Tuesday, September 28, 1999 Published at 17:49 GMT 18:49 UK
Destruction on the way to Baucau
UN vehicles brought in for the referendum have been wrecked by the militias
The BBC's Robin Denselow follows the international peacekeeping troops on the dangerous road from Dili to Baucau.
This is the first time the UN had ventured by land outside the immediate Dili area and the Australian troops were clearly apprehensive
Alan Matthews, who heads the British Government's emergency logistics team explained to me why this mission was vital:
"It is the first place that I've seen that is almost totally destroyed. Hardly any buildings are untouched. There is no power and no water. I've been to the power station and that also has been badly damaged."
The UN had stationed a British liaison officer, John Petri, in the town during the independence referendum. Now he was back. And he was mobbed.
We saw no sign of the militias that had caused the damage, and at dusk, after covering another 40 miles of deserted countryside we reached the vast military airstrip of Baucau.
They had been keeping an eye on the Indonesian forces stationed here, and now, at last, were pulling out. None of this stopped the continuing military build up in Baucau. Hercules transport planes were flying in to be unloaded by the Phillipino troops.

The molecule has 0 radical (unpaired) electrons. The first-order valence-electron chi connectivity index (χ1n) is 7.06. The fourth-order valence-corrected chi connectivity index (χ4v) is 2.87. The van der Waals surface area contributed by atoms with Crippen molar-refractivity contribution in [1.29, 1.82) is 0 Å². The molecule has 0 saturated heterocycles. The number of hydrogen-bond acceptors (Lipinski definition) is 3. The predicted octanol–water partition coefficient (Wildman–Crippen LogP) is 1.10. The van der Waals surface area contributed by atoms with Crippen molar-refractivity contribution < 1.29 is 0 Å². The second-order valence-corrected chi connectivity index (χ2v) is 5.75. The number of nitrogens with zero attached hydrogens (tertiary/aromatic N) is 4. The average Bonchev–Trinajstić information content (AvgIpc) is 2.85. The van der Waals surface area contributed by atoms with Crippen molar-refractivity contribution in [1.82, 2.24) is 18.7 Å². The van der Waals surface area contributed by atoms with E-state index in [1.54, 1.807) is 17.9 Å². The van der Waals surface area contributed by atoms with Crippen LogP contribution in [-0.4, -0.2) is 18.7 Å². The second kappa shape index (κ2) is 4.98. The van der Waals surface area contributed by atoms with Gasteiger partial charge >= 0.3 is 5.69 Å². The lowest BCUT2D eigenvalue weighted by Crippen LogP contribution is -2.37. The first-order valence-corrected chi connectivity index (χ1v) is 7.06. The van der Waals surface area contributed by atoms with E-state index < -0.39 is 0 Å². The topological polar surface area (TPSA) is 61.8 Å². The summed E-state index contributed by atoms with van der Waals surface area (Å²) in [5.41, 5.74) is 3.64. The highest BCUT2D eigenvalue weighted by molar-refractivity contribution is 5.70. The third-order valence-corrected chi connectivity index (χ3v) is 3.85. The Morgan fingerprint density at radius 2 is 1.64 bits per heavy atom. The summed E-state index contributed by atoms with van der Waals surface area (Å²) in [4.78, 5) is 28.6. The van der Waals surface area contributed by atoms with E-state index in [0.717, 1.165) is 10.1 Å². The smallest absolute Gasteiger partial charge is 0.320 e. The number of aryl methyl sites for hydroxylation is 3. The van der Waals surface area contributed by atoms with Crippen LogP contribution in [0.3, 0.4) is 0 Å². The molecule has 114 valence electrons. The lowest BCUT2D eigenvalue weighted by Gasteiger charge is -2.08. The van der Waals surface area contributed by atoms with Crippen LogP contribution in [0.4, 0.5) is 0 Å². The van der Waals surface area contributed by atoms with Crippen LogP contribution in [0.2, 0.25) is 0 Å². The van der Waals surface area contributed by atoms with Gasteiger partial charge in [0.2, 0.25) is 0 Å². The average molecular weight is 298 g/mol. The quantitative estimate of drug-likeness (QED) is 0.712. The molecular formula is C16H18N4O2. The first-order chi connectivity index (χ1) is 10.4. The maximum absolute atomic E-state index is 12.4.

They had not yet been down to the town of Baucau, but they could see it was in flames.
At dawn we saw the first signs of the destruction caused by the militias and the Indonesian military.
UN landrovers brought in for the referendum mission last month had been left behind and wrecked. The hospital had been attacked and equipment smashed. And at the warehouse, 300 tonnes of rice had been removed by the soldiers overnight.
Independece flags could be openly paraded at last and the Indonesian flag burnt.
This is the most euphoric demonstration we have seen in the week since the UN troops first arrived here. Here, at least, there is a feeling that the militias have fled and a new country is being born.
But now the people are daring to come from their hiding places in the hills, there will be pressure on the Australian troops to come here to guard them.